bringing true diversity and community to any organization
by Laura Purdy, HR Generalist
pep provides many opportunities for employees to attend conferences and symposiums on topics of interest that could positively affect the company. This past December, I was able to attend the 2022 Fifth Third Bank Diversity Leadership Symposium where hundreds gathered to share knowledge and drive intelligent, empathetic, improved policies and behavioral trends. From a human resources and culture perspective, exploring trends in Equity, Inclusion, and Belonging is paramount. These themes bring true diversity and community to an organization. There is much work to be done, but trailblazers who have been paving the way for underrepresented groups for years are finally being acknowledged in the mainstream. This means more funding, support, and backing from executives, driving results once impossible to imagine.
I have attended countless courses, trainings, conferences, and networking events. Often attendees leave with one or two good ideas and some encouragement that change is possible, but I have had very few experiences where every speaker was passionate and energized, and change felt inevitable. That is exactly what I felt as I left the event. And even more heartening was the true feeling of camaraderie and mutual support. Strides for women, BIPOC, LGBTQIA+, people with disabilities, and other underrepresented groups are long overdue. For many years I have held out hope that change would occur in the workplace environment, but it felt unattainable. Now it is being achieved in small but significant ways and building a foundation for more advancements.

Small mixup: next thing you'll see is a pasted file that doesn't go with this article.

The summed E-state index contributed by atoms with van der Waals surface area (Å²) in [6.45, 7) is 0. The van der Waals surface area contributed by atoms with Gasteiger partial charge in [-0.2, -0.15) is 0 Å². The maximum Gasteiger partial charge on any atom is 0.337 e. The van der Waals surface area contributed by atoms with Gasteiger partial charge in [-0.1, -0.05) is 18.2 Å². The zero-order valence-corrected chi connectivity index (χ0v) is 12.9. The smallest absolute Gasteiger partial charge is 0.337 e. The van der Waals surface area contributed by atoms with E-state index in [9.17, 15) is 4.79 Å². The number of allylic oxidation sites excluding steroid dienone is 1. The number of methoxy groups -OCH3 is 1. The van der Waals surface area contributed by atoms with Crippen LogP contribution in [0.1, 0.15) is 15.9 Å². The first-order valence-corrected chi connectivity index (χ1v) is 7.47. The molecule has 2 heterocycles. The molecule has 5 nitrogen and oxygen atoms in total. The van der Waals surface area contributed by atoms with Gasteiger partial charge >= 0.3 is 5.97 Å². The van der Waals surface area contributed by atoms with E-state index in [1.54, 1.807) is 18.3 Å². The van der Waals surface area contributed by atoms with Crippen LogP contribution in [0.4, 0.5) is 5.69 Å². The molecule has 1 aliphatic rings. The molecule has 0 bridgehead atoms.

room to grow: intersectionality and thoughtful allyship
One observation I made that provides insight on room to grow was that each breakout session had a similar but separate goal: To increase awareness and support for a particular cause. Similar to supporting a cause for which you have passion such as cancer, poverty, or civil rights, attendees were drawn to the workplace causes for which they had enthusiasm. One simple example was that in an LGBTQIA+ session, each of the panelists gave their pronouns, but that did not occur in the general sessions or other breakouts. Simultaneously enacting every recommendation towards a more equitable work environment would be unrealistic and overwhelming, but it was interesting to see that even at one singular event, these solutions could not be universally adopted. One speaker discussed how business case and pressure/guilt can never provide long term diversity, only the genuine desire of each person to respect others knowing that will positively impact them directly. This is not selfish; it is human nature to cling to our community, our upbringing. So the answer is not to blindly accept others’ communities, but to expand our communities collectively so that all are seen and heard.
If you have heard or said, “We have nothing in common”, you are familiar with the mindset of otherness or the idea that we are all different. While that is true and is celebrated, inclusion efforts strive to highlight ways to diminish the impact of intersectionality. Keynote speaker Michelle Mijung Kim urged us to understand intersectionality.
Kimberlé Crenshaw, the law professor at Columbia and UCLA who coined the term intersectionality to describe the way people’s social identities can overlap…It’s basically a lens, a prism, for seeing the way in which various forms of inequality often operate together and exacerbate each other. We tend to talk about race inequality as separate from inequality based on gender, class, sexuality or immigrant status. What’s often missing is how some people are subject to all of these, and the experience is not just the sum of its parts (para 1-2).